Sealord skipper and crew win national award for seabird protection
This article by Vanessa Phillips was published on stuff.co.nz on 31 March 2022
A Nelson-based Sealord deep sea skipper and his crew have been recognised for their efforts to look after New Zealand seabirds, winning a national award.
Jesse Crasborn and the crew of the fishing vessel Rehua received the Innovation Award at the Seabird Smart Awards during an online ceremony on Wednesday night, with Minister for Oceans and Fisheries David Parker and Conservation Minister Kiritapu Allan presenting awards.
Crasborn and his team received the award for outstanding leadership in their commitment to trialling new techniques to limit seabirds from becoming caught in deep water trawl nets.
“Jesse has engaged his crew in the trials and their commitment is a testament to Jesse’s leadership,” said the Southern Seabird Trust, which holds the Seabird Smart Awards. The awards recognise commercial and recreational fishers who show outstanding leadership and commitment to looking after New Zealand seabirds.
Crasborn said the award was an honour for himself and his crew. As well as the trialling of new techniques, a big part of it was getting everyone in the fishing industry on board with what they were trying to achieve.
“It’s about that culture we’re trying to change and getting everyone focussed and trying to minimise interactions (with seabirds) and damage from the industry,” he said.
In his 21 years as a fisherman – five of which have been skipper of the Rehua – he has seen a large shift in the industry’s efforts towards protecting seabirds and the environment.
During the past three years Crasborn has been involved with a group of industry and environmental representatives, meeting several times each year with them in his free time to come up with new ideas, devices and techniques to try and prevent seabirds interacting with vessels and being caught up in fishing nets.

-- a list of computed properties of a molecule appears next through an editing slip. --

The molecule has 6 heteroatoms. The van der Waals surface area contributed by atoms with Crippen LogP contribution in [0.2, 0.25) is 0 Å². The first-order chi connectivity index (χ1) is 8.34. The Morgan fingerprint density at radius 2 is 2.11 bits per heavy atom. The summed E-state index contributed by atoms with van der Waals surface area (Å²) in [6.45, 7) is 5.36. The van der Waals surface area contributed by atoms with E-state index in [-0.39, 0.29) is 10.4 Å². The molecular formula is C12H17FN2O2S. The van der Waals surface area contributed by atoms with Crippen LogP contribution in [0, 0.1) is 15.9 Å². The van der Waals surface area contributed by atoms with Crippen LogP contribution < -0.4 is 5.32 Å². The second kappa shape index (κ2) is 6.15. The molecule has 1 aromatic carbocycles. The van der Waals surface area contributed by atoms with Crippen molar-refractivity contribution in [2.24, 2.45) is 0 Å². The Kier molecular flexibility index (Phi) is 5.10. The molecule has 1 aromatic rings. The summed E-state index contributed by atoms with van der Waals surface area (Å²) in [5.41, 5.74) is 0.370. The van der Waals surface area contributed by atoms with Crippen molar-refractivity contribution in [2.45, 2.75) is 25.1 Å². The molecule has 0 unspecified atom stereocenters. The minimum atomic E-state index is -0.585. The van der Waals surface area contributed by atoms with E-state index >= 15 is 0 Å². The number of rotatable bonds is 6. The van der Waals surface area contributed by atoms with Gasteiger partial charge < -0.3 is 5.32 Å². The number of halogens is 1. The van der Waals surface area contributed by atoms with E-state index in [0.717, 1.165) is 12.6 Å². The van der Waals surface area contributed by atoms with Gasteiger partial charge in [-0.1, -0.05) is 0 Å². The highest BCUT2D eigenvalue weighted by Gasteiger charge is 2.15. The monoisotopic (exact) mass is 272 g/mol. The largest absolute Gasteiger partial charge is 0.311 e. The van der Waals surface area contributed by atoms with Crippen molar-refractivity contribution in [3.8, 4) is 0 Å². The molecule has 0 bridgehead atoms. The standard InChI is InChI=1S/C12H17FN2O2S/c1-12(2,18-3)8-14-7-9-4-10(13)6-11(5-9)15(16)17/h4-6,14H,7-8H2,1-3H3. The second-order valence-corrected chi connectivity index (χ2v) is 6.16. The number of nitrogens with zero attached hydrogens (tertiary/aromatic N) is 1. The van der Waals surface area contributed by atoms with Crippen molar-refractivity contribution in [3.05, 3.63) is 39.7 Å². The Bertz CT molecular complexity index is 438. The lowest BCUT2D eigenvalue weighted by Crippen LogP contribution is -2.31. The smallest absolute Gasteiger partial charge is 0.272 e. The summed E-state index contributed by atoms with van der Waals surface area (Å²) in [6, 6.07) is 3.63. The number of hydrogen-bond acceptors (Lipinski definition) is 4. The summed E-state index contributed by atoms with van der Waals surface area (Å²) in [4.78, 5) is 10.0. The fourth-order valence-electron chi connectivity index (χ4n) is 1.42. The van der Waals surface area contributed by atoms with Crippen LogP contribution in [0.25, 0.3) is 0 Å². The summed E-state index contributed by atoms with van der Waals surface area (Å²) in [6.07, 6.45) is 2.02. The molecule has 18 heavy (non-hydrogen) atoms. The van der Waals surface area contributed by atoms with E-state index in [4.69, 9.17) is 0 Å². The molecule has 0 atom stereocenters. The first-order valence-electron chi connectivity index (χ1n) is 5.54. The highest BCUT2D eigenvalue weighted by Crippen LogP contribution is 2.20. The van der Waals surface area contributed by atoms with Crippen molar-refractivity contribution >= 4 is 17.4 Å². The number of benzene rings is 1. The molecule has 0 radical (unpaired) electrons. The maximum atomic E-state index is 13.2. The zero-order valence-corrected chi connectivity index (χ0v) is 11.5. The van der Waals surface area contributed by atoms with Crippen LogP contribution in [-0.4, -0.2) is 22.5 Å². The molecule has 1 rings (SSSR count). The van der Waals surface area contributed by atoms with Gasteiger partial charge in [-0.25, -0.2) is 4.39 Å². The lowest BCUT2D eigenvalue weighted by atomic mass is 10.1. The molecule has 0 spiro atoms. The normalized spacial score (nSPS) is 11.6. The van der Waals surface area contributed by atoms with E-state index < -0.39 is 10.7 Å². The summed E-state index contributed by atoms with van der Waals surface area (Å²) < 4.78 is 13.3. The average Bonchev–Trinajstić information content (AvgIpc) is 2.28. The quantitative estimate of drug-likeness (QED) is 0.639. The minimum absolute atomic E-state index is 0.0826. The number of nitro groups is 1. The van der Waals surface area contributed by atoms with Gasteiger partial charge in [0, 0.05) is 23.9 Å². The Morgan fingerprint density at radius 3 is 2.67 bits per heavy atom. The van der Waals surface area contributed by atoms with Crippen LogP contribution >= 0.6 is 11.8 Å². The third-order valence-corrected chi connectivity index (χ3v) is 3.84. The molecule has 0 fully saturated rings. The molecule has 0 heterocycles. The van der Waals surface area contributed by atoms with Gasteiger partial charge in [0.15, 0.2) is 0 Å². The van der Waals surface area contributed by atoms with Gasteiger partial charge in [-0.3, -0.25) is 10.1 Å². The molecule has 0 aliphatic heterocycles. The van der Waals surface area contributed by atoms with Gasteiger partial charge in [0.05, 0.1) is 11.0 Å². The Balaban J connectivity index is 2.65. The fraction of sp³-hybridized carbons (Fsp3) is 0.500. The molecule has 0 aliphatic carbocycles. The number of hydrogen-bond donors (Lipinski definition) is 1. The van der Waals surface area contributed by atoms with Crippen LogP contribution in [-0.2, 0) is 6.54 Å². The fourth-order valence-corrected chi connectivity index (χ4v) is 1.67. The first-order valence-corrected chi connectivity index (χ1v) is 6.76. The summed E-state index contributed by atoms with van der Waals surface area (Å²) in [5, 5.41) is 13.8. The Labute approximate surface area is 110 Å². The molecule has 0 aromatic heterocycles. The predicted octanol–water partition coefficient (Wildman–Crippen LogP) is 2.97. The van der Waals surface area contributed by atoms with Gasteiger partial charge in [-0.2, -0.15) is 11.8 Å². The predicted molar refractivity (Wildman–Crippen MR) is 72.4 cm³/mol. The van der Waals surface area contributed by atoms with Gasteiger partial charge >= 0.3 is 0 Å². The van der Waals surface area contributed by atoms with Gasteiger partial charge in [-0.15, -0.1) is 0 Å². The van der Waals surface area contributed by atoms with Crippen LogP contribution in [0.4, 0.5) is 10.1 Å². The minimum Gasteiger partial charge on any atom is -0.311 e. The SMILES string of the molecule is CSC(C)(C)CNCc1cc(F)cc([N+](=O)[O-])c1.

Various new devices and techniques had been trialled on the Rehua over the past few years, including water sprays, deterrents on the nets, dyes, and sounds to scare the birds away, he said.
“Everyone has a passion for the ocean and environment and looking after it at the end of the day, so it's there for future generations.”
Sealord resource scientist Charles Heaphy nominated Crasborn for the award.
“Since we joined up with Southern Seabirds, environmental groups and others on this focused seabird mitigation project three years ago, trialling new and innovative ways to reduce seabird net captures, Jesse has been fantastic,” Heaphy said.
“He comes along to all the meetings and workshops in his own time and is really dedicated to the process. A lot of this is about testing what doesn’t work to find out what may work, and Jesse’s advice and knowledge as a skipper has been essential.
“There is no single solution for eliminating seabird captures but there are a range of measures that can be successfully deployed depending on the vessel, the location and the bird species. Jesse and his crew have done an excellent job testing and innovating,” Heaphy said.